52 Parindey is, thus, a journey to find people who’ve ventured away from the set path and transcended the borders set by societal convention. It’s a quest to discover those who have liberated themselves from limitations of their circumstances, literacy, language, gender, or physical ability; who are in rewarding livelihoods of their own choosing, jobs that are fulfilling to themselves and healing to the planet. Like the birds they’re named for, these are people who have found the courage to fly free.
“To me, 52 Parindey represents a journey out of oppression and into freedom”, he says.
Finding heroes among equals
As much as it is Rahul’s personal spiritual quest, 52 Parindey is also meant to be practical and easily replicable by students and young professionals looking to find themselves, pursue their interests or take time off to weigh out alternative career options. “The project has been designed as something easily achievable in a gap year with the aim of inspiring youth to follow their hearts and eventually help regenerate global ecosystems”, he says.
Guided by his mentors at Swaraj University, this former khoji is also demonstrating that it is possible for the average middle class Indian to traverse the country with minimum resources and in the most environmentally-sustainable way possible. He says, “Digital Empowerment Foundation that’s funding my pursuits, offered me a significantly higher allowance but since my goal is to show that this is possible for everyone, I have restricted my budget only to Rs. 10,000 a month (less than $150)” This includes his expenditure on travel, food, boarding, and phone usage.
Whenever possible, Rahul, a firm proponent of gift culture, travels to villages or small towns, stays with a parinda, and volunteers at their place of work as a means of paying for his board and food. When you collaborate with someone as a volunteer, a relationship is forged between you where there is no place or need for money, likes to say.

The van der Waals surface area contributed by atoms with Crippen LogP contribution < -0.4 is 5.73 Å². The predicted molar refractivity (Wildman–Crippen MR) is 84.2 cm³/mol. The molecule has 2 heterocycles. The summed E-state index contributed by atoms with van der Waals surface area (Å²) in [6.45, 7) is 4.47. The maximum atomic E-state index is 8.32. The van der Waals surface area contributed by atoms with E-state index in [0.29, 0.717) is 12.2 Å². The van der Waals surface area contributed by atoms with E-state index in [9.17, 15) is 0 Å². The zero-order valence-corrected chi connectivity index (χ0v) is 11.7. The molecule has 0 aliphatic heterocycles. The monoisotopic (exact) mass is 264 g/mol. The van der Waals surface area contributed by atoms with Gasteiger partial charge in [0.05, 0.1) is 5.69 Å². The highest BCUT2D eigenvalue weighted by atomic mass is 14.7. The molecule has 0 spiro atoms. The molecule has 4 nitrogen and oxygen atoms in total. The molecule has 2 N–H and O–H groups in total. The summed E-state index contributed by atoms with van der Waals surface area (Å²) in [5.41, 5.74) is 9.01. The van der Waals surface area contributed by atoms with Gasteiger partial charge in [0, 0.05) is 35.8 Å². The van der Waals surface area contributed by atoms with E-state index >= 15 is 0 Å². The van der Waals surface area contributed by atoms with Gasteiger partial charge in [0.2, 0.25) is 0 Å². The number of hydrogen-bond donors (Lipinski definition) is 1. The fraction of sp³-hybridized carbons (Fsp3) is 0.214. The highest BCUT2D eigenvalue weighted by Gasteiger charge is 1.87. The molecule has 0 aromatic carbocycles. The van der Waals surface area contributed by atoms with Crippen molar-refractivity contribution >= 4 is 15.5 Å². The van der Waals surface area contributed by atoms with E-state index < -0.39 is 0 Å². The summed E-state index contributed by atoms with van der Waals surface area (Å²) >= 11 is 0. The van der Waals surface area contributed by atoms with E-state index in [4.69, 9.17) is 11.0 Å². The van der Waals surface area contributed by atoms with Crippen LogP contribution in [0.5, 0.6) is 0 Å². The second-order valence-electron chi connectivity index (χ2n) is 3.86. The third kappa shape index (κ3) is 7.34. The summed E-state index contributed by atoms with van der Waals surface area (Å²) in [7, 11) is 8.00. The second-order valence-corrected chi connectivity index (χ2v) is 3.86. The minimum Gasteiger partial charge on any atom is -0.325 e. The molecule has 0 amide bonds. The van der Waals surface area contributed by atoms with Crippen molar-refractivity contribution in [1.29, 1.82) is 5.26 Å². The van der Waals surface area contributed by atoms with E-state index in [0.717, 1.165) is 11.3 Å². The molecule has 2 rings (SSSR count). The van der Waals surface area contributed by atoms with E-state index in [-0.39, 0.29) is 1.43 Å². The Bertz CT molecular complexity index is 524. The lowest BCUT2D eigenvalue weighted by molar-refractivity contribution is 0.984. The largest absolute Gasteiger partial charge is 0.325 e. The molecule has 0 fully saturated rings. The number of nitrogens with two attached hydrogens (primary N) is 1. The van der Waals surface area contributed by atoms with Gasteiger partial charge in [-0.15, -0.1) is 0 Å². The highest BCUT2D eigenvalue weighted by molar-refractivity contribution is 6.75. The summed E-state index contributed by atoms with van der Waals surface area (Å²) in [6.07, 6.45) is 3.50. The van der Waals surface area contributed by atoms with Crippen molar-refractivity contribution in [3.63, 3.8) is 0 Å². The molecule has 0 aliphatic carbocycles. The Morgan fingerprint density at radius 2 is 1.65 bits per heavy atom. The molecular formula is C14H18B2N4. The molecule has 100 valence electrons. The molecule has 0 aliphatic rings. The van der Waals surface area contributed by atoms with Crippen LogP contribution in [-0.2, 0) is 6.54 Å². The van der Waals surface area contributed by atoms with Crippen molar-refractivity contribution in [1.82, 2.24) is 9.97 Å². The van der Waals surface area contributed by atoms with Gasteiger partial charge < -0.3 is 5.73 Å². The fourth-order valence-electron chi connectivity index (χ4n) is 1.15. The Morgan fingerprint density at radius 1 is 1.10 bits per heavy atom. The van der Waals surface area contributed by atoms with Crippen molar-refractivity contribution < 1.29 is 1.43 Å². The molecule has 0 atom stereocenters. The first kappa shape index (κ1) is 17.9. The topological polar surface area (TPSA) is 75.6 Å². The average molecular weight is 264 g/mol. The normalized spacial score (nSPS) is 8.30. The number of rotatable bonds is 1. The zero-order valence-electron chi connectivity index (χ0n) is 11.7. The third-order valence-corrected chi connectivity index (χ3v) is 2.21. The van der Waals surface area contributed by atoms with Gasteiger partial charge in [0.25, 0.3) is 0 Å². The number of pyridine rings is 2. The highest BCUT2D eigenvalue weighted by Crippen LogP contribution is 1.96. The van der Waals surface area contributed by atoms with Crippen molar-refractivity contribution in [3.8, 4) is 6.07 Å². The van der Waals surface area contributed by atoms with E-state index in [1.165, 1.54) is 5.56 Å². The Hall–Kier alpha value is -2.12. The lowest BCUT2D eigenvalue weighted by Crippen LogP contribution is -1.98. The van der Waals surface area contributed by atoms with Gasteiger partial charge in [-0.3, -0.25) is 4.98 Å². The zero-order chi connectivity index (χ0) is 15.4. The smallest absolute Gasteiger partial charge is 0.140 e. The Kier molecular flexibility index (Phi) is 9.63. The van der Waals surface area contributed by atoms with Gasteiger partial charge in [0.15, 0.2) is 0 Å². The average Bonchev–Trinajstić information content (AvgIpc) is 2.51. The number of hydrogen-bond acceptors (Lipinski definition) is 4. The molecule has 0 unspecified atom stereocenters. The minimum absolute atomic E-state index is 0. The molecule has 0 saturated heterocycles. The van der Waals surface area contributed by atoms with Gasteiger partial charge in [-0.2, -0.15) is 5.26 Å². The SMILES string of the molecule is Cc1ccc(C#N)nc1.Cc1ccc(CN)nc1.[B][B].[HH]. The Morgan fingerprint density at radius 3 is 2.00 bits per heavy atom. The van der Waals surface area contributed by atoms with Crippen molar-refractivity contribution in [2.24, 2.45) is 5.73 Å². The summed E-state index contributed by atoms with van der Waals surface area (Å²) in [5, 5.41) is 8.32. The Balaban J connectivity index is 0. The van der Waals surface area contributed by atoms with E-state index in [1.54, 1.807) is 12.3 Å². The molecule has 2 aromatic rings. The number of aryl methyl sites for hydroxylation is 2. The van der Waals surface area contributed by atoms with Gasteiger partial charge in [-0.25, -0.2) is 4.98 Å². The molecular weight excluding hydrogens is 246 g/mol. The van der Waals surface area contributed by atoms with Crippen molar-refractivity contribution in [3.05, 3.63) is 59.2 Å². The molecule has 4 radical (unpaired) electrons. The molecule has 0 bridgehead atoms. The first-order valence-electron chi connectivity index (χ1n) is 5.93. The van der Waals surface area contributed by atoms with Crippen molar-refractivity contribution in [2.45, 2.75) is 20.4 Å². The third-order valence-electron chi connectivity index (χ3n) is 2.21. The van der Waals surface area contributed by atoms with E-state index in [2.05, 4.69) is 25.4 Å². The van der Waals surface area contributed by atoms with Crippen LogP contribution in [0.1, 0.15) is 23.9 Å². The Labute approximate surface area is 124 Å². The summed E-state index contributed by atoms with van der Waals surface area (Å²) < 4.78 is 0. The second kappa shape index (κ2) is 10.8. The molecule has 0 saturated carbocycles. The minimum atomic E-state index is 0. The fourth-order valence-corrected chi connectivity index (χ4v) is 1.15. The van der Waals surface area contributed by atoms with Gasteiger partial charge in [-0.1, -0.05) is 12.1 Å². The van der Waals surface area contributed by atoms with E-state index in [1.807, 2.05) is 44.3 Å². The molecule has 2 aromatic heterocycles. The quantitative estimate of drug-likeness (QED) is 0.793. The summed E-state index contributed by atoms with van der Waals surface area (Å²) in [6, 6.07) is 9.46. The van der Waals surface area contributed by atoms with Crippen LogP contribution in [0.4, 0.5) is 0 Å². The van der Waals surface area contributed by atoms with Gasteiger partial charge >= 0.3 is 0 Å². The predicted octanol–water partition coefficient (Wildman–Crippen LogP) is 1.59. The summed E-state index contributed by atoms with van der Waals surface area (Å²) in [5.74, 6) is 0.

In keeping with his vision for the environment and to introduce a structure and discipline into his design, Rahul has adopted a zero chemical lifestyle, eats as local as possible at the homes of his hosts, walks, uses public transport or hitchhikes from place to place. His journey has taken him closer to the sources of his food, water, and electricity and broadened his understanding of socio-environmental problems. He has discovered that he can lead an operation to cook a meal for 50 and mix the right plasters for eco-friendly buildings.
But, his greatest lesson has been that inspiration is everywhere.
We are so accustomed to lionising popular figures that we often ignore the tales of inspiration close to us; heroes who are ordinary people like ourselves, living lives that are completely replicable.
“I’ve changed a lot as a person, learned so much from this journey, and received love from people I don’t know; way more than I know what to do with”, he smiles. He’s learnt the nuances of conserving bee hives, folk storytelling, and tried his hand at healthy cooking and growing millets. But, most of all, he’s learnt that it is possible to have a vocation that combines one’s passions and skills and that success and happiness can assume a myriad forms.
To those at a crossroads in their life choices, hesitant about walking away, or taking that leap of faith into uncertain territory, Rahul’s offers assurance with a couplet by the poet Majhrooh Sultanpuri that extols the power of one; that sings of journeys of many miles that begin with a single, lonely step, but that, as the destination nears, is joined by others to coalesce into a force to reckon with:
Main akelaa hee chalaa thaa jaanib-e-manzil magar
Log saath aate gaye aur kaarvaan bantaa gayaa.
Maya is a social researcher by training. Her writing has appeared in YourStory and The Alternative. She is the Founding Editor of Eartha and tweets @Maya_Kilpadi.